• Delayed neonatal resuscitation: Should there be a need for immediate neonatal intervention for an anticipated congenital problem or to clear out a non-vigorous, newborn with meconium, immediate intervention by a neonatal team would be delayed.

 

  • Hypertransfusion can lead to neonatal jaundice which may require phototherapy. The incidence of neonatal jaundice after delayed cord clamping is small; however, the delivering healthcare provider should be prepared to monitor for jaundice and be prepared to treat neonatal jaundice if necessary.

 

  • Delayed skin-to-skin contact. Most moms desire skin-to-skin contact immediately after delivery to promote bonding. Based on a study designed to evaluate the amount of blood delivered to the infant if held above or below the perineum, there was no significant difference. Thus, it is ok to place the newborn on the mother’s lower abdomen during delayed cord clamping.

 

  • Interferes with blood collection for cord blood banking. The process of collecting cord blood after delivery must be done immediately after delivery. The blood is collected using sterile technique and the amount of blood collected, even after ICC (Immediate Cord Clamping) is limited. After (DCC) delayed cord clamping, there is no blood remaining for collection.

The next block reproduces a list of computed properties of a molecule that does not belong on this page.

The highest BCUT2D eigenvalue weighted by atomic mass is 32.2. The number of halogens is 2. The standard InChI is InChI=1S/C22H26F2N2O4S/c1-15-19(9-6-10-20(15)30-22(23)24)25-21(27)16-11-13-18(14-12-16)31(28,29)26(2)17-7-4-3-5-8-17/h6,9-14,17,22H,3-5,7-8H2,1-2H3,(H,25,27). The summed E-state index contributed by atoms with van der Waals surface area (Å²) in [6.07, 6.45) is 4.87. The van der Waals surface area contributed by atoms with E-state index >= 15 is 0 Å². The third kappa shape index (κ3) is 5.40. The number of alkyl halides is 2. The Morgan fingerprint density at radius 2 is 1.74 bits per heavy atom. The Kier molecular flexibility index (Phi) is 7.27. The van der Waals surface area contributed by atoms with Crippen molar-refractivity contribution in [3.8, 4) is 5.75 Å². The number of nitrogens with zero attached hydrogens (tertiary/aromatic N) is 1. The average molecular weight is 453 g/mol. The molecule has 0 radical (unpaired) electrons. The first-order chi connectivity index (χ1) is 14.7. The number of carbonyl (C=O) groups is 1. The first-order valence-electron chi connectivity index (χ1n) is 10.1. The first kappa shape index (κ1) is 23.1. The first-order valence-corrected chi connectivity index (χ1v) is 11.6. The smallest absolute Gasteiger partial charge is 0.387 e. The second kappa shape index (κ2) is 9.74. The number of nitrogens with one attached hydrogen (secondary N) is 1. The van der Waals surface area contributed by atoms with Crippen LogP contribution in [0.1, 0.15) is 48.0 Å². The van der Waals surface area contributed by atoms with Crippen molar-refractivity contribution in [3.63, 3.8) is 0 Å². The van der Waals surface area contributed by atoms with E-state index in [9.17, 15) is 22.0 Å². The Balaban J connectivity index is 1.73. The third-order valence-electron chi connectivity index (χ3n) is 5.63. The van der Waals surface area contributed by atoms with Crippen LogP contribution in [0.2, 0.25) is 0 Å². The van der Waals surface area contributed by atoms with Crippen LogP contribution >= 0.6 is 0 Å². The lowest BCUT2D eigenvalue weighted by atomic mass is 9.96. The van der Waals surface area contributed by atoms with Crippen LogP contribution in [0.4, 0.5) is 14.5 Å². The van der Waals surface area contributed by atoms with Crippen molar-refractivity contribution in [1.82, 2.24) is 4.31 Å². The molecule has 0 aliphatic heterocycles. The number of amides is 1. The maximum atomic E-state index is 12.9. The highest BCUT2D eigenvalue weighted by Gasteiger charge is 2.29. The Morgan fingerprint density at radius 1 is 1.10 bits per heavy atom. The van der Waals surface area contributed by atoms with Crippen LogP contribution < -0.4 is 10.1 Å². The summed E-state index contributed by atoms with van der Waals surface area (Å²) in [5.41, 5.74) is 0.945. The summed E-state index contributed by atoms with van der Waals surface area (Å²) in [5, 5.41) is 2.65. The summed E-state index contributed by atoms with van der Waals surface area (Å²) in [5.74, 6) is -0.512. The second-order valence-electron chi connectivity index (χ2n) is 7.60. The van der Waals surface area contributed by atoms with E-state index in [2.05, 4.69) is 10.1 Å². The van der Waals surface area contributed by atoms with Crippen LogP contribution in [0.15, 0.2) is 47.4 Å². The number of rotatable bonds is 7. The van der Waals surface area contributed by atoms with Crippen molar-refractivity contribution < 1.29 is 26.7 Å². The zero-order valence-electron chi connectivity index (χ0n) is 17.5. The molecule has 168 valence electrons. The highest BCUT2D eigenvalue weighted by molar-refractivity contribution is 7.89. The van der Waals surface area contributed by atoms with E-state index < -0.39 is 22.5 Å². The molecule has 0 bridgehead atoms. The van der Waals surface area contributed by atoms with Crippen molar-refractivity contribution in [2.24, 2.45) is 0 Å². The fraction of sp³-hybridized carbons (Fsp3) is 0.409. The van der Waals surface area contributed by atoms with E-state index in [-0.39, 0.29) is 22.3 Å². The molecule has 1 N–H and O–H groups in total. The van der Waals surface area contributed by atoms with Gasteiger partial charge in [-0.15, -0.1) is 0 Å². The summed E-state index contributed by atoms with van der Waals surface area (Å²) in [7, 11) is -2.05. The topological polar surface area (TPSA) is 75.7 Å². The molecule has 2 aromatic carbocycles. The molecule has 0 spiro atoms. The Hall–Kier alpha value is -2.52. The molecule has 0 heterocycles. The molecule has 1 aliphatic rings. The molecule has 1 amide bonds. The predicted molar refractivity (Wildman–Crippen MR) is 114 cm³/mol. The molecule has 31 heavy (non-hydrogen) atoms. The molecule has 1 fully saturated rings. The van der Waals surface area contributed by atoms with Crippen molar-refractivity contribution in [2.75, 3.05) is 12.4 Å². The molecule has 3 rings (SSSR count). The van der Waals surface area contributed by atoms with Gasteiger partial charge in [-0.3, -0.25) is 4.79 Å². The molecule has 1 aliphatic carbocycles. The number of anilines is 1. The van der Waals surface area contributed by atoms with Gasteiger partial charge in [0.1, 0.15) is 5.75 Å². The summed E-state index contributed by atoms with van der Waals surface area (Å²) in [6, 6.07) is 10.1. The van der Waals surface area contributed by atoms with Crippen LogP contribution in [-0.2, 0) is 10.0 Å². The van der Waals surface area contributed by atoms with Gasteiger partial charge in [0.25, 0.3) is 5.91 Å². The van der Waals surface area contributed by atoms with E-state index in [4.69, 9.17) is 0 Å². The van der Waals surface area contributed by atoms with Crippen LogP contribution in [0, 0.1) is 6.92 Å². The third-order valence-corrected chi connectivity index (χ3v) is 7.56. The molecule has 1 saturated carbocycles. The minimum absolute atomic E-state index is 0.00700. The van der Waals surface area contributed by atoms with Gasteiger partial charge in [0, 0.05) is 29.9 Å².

Important Information About Fetal-Placental Circulation

The topic of cord clamping would not be complete without a short explanation about placental function (when it begins and ends) and fetal-placental circulation physiology. The placenta delivers oxygen to the fetus throughout the pregnancy by transferring oxygen from the maternal circulation to the fetal circulation. The fetal circulation never mixes with or comes in direct contact with the maternal circulation. The fetal-placental circulation transfers oxygen and other nutrients from the mother to the baby.

During the 3rd stage of labor, the placenta separates from the uterus (womb) and no longer delivers oxygen to your baby. This is why placental abruption is an emergent situation.

When your baby enters the world and takes his or her’s first breath, the ductus arteriosus (responsible for shunting fetal blood to the placenta during pregnancy) closes and blood is channeled to the baby’s lungs for oxygenation. The placenta does not provide oxygen after it is delivered.

 

Birth Plans and Delayed Cord Clamping

If you are interested in doing delayed cord clamping after delivery, you should include that in your birth plan. You can read about creating a stress-free birth plan here: 7 Simple Steps To A Stress-Free Birth Plan

Even though delayed cord clamping is now the norm, you should discuss it with your doctor to be sure you are both clear on your wishes. Be flexible if delayed cord clamping was not able to be done due to an emergent situation. Your providers always want your birth plan to go the way you want.

We recommend that you keep your birth plan limited to one page. Include the things that are most important to you.

Other articles you may find helpful:

 

REFERENCES

ACOG COMMITTEE OPINION ON DELAYED CORD CLAMPING

JAMA Pediatrics